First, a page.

MediCation - Procedure Guide - Abdominoplasty ... ABDOMINOPLASTY (also known as a tummy tuck ) One...

MediCation - Procedure Guide - Abdominoplasty ... ABDOMINOPLASTY (also known as a tummy tuck ) One of
MediCation - Procedure Guide - Abdominoplasty ... ABDOMINOPLASTY (also known as a tummy tuck ) One of
MediCation - Procedure Guide - Abdominoplasty ... ABDOMINOPLASTY (also known as a tummy tuck ) One of
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Transcript of MediCation - Procedure Guide - Abdominoplasty ... ABDOMINOPLASTY (also known as a tummy tuck ) One...

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    ABDOMINOPLASTY (also known as a tummy tuck)

    One of the most common cosmetic surgery procedures performed today. Factors such as multiple pregnancies, genetics and even substantial weight loss can contribute to the development of loose skin, fat deposits, and stretch marks in the abdominal region.

    Surgical procedure To smooth out the abdomen the surgeon makes a low abdominal incision across the pubic area, from hip to hip, and sometimes from the navel down. The excess skin together with the subcutaneous fat is then pulled over the abdomen, cut and removed. The navel remains intact and attached to the abdominal wall so the surgeon must make a new opening that is the new proper position. If loose skin and muscle weakness are limited to the area below the navel, a slightly different procedure (which usually leaves a smaller scar and no scarring around the navel) may be performed. Abdominoplasty can be combined with liposuction to help reduce the areas of fat accumulation. The skin and fat excision is sometimes called Panniculectomy but many times the surgeon will have to include repairing the separated abdominal wall muscle that could positively help tighten the bulging of viscera which could not be corrected by Panniculectomy only.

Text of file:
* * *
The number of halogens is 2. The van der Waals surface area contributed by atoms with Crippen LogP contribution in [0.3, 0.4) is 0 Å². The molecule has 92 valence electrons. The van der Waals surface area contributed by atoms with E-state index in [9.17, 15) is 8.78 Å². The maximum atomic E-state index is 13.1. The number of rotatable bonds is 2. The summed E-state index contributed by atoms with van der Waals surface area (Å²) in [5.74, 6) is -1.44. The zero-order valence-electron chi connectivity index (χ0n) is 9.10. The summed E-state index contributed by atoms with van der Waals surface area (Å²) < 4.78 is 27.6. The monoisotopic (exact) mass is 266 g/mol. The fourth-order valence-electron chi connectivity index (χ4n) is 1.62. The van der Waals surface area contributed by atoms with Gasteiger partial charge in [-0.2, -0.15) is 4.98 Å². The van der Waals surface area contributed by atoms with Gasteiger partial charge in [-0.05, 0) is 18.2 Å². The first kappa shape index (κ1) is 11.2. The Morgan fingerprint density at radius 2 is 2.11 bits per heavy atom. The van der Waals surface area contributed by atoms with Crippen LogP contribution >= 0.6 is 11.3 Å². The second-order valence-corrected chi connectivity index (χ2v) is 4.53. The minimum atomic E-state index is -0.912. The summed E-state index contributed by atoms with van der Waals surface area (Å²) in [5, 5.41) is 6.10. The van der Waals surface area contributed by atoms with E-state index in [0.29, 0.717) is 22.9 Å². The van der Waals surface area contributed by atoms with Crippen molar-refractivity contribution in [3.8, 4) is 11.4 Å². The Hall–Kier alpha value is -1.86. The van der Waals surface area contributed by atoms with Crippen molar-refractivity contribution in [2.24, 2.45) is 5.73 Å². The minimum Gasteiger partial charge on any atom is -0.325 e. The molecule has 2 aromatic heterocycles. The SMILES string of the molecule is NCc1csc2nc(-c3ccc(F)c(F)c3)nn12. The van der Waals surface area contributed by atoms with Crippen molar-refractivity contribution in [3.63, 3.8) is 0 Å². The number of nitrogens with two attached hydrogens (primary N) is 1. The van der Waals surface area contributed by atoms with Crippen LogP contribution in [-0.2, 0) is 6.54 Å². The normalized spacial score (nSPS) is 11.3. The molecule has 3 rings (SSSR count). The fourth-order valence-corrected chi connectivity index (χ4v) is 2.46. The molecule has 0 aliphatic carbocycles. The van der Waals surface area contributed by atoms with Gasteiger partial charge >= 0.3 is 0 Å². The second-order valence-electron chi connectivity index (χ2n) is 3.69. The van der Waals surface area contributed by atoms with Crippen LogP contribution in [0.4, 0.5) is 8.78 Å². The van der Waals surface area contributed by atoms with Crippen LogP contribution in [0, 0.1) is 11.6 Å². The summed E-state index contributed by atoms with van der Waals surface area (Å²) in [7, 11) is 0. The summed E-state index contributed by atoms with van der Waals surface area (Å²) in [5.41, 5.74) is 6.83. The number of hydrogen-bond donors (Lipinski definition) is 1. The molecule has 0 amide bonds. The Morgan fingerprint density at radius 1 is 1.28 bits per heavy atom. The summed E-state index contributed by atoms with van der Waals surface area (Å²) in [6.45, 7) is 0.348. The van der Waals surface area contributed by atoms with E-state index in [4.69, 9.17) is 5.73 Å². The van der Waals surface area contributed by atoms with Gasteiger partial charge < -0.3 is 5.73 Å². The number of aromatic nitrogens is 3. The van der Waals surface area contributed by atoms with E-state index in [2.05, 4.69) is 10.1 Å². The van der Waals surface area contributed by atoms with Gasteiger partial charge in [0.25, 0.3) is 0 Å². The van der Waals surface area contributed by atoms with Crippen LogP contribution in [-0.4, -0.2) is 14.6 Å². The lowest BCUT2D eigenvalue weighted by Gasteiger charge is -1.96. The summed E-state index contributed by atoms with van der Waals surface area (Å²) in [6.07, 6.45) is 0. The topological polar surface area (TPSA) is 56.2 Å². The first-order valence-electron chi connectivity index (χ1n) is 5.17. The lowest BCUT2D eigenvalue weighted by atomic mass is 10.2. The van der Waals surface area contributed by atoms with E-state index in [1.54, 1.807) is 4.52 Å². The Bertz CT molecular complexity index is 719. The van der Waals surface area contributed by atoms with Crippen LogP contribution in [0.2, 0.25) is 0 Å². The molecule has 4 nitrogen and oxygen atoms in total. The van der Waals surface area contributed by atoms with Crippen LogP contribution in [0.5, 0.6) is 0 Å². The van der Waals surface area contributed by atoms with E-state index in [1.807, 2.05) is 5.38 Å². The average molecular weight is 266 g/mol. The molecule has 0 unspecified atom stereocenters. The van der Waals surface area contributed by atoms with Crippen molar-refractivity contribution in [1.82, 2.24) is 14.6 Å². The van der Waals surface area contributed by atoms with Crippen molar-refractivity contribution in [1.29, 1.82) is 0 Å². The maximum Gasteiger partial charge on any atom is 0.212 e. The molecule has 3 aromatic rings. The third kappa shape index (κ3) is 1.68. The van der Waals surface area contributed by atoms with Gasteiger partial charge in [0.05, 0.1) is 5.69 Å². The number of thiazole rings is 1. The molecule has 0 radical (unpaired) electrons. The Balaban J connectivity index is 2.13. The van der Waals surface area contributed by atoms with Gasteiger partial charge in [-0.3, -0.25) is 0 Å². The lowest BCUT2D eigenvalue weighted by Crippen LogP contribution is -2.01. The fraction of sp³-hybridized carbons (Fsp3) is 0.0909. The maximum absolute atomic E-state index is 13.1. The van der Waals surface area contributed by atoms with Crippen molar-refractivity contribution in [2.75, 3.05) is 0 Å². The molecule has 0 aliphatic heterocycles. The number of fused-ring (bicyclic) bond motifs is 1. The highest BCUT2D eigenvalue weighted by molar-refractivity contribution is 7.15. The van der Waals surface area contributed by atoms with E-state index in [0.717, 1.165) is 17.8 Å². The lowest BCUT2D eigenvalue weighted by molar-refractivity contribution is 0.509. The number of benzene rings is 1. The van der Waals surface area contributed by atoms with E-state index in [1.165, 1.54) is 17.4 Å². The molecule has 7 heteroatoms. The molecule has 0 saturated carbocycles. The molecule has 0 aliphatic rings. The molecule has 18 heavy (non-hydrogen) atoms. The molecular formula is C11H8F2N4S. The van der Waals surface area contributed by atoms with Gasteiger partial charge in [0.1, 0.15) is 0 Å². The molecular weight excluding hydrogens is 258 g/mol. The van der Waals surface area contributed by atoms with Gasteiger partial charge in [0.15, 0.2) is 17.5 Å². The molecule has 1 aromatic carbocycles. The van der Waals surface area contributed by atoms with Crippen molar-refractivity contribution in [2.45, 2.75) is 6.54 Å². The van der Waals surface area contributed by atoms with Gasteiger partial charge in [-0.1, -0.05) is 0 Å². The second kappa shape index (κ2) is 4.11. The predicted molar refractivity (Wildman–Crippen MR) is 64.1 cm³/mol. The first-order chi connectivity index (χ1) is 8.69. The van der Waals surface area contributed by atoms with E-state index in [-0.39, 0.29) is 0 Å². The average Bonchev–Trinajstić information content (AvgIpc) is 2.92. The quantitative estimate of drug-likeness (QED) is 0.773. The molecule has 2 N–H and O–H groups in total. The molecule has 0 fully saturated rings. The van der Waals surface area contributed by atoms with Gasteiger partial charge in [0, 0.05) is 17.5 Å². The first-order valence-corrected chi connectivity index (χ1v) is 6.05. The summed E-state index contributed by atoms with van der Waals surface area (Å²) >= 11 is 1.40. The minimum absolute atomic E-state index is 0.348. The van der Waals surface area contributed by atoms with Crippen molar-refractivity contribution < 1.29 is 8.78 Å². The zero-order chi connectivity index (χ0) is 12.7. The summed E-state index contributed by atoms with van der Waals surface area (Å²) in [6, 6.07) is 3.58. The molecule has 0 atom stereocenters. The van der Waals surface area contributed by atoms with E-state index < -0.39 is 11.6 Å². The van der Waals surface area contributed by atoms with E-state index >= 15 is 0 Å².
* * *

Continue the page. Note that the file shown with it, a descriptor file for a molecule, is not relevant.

Pre-operative care Before any surgery remember to: • Stop taking Aspirin, medications containing Ibuprofen, all vitamins

    and herbs for at least two weeks prior to surgery to eliminate the chance of post-operative bleeding

    • Stop smoking for at least two weeks prior to surgery as this will prolong your healing process from vasoconstriction

    • Shower the morning of surgery, wash your hair but do not apply any perfume, lotion, powder, cream or deodorant

    • No food/liquid intake for at least six hours prior to surgery • Absolutely no alcoholic beverages for at least 24 hours prior to

    surgery • Make sure you do not wear any jewellery, piercings, make up and nail

    polish to surgery • Inform your surgeon of any medication/s that you are taking (both

    prescription and non-prescription), any allergies, all medical conditions (such as bronchial asthma, diabetes, hypertension)

    Day of admission Pre-op laboratory examination (blood test, chest x-ray, EKG). Consultation with an internal medicine specialist if there is some abnormality detected. Pre-op photo taking and surgical markings will be made.

    • Hospital admission – at least three nights • Duration of operation – four to six hours • Anaesthetic – general anaesthesia

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    Post-operative care and recovery expectations Immediately post-op, you will be brought to the recovery room. You will have one or two drains placed at the time of surgery to help remove fluids and blood that collects under the skin. Whilst in bed, you will be advised to sleep on your back, head elevated and knees bent with a pillow underneath them. This will help reduce the strain on the abdominal area. The abdomen may be dressed with bandages and you will experience some compression across the abdomen. You may not be able to stand straight for some time due to the compression, but it is important that you start walking for short periods as soon as possible after surgery to reduce swelling and eliminate the chance of developing clot in your leg veins.